Lameness in the horse’s hock joint is one of the most common causes of altered hind end gait.

Hock lameness is characterized by shortened gait, weight shifting, stiffness when your horse picks their hind legs up, and reduced springiness off the ground when the horse picks up a canter or jumps.

Most performance horses will experience some form of hock lameness in their careers. Hock problems are most common in horses being asked to carry large amounts of weight on their hind ends, such as jumpers and upper-level dressage horses.

Vigilance and medical imaging of the hock are key to early detection and intervention. The good news is there are many effective treatment options for horses with hock lameness, keeping horses sound and pain-free after diagnosis.

Prevention of hock lameness starts with good management. Keep your horse at an appropriate body weight, support their joint health with a good nutritional program and watch for signs of soreness.

The Hock Joint

The hock is a group of joints that work to flex and extend the lower limb of the horse. The hock is considered a hinge joint because its movement is limited to flexion and extension in one plane (front to back). [1]

While the hock is usually thought of as a single joint, it is actually an area consisting of four separate joints that are each involved in moving the horse’s hind leg.

The four joints in the hock – consisting of one upper and three lower joints – include: [2]

  • Tibio-tarsal joint
  • Proximal inter-tarsal joint
  • Distal inter-tarsal joint
  • Tarso-metatarsal joint

The upper and largest joint is the tibio-tarsal joint. This joint is considered high-motion and responsible for most movement within the hock.

The lower joints are smaller and are considered low-movement but high shock absorbing. [3]

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These four joints include connections between the following ten bones:

  • Tibia
  • Talus
  • Calcaneus
  • Central tarsal bone
  • Fused 1st and 2nd tarsal bones
  • 3rd and 4th tarsal bone
  • 2nd, 3rd, and 4th metatarsal bone. [1]

The tibio-tarsal joint connects the horse’s tibia to its talus (a smaller bone within the hock). Unlike humans, this joint does not include the fibula, since the end of the horse’s fibula is incorporated into the end of the tibia. [2]

The proximal inter-tarsal joint is the junction between the talus and calcaneus and the central and 4th tarsal bones. The distal inter-tarsal joint articulates the numbered tarsal bones and the metatarsals. Finally, the tarso-metatarsal joint consists of the numbered tarsal bones and the metatarsals.


Three ligaments ensure the stability of the hock: [2]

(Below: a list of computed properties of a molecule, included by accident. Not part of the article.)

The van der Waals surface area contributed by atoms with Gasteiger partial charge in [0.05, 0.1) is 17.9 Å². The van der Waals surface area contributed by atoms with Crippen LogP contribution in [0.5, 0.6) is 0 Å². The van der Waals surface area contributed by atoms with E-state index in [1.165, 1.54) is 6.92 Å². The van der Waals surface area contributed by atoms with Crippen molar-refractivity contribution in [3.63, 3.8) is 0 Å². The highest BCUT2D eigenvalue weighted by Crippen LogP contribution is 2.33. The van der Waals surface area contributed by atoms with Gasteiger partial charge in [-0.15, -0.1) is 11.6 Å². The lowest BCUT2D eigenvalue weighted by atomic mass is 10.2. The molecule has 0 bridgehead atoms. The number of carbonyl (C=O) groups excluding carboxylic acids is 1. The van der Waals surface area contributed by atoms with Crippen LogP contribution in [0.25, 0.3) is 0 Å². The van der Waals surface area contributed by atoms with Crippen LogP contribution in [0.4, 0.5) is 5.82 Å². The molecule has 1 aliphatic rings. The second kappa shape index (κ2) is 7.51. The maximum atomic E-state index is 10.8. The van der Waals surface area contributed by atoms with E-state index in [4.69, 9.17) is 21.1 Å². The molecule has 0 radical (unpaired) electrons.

• Lateral collateral
  • Medial collateral
  • Long plantar ligament

Cartilage pads in the joint with synovial fluid in between allow for smooth movement throughout the range of motion.

The hock also has up to three bursae (fluid-filled pillows), allowing for smooth continuation of tendons down the horse’s lower leg. [2]

Function of the Hock

The joints within the hock perform two main functions:

  • Shock absorption
  • Propulsion [2]

Shock Absorption

The horse’s hock acts as a major shock absorber for the horse’s hind end. The anatomy of the hock allows the joint to be in a flexed position during the early portions of the stance phase (i.e. when the hoof makes contact with the ground).

This flexed position allows concussion to travel through the soft tissues and up the limb, reducing damaging concussive forces directly on the small structures of the lower limb. [3]

The hock also absorbs any torque created by breakover during the gait cycle. Breakover is the point of the gait cycle when the horse moves the heel off the ground onto the front of the hoof.

The breakover point is a location on the hoof where the most force is generated to propel the body forward. This point is similar to the ball of the foot on a human. [19]

For these reasons, the hock is very susceptible to damage and strain. [3] This shock absorption also allows for propulsion during push-off.


The major muscles that extend the hock are the biceps femoris and semitendinosus muscles. Extension of the hock allows for the horse’s body to be propelled forward. [1]

The major muscles responsible for flexing the hock are peroneus tertius (also known as the fibularis tertius), tensor fasciae latae, and extensor digitorum lateralis and longus. [2]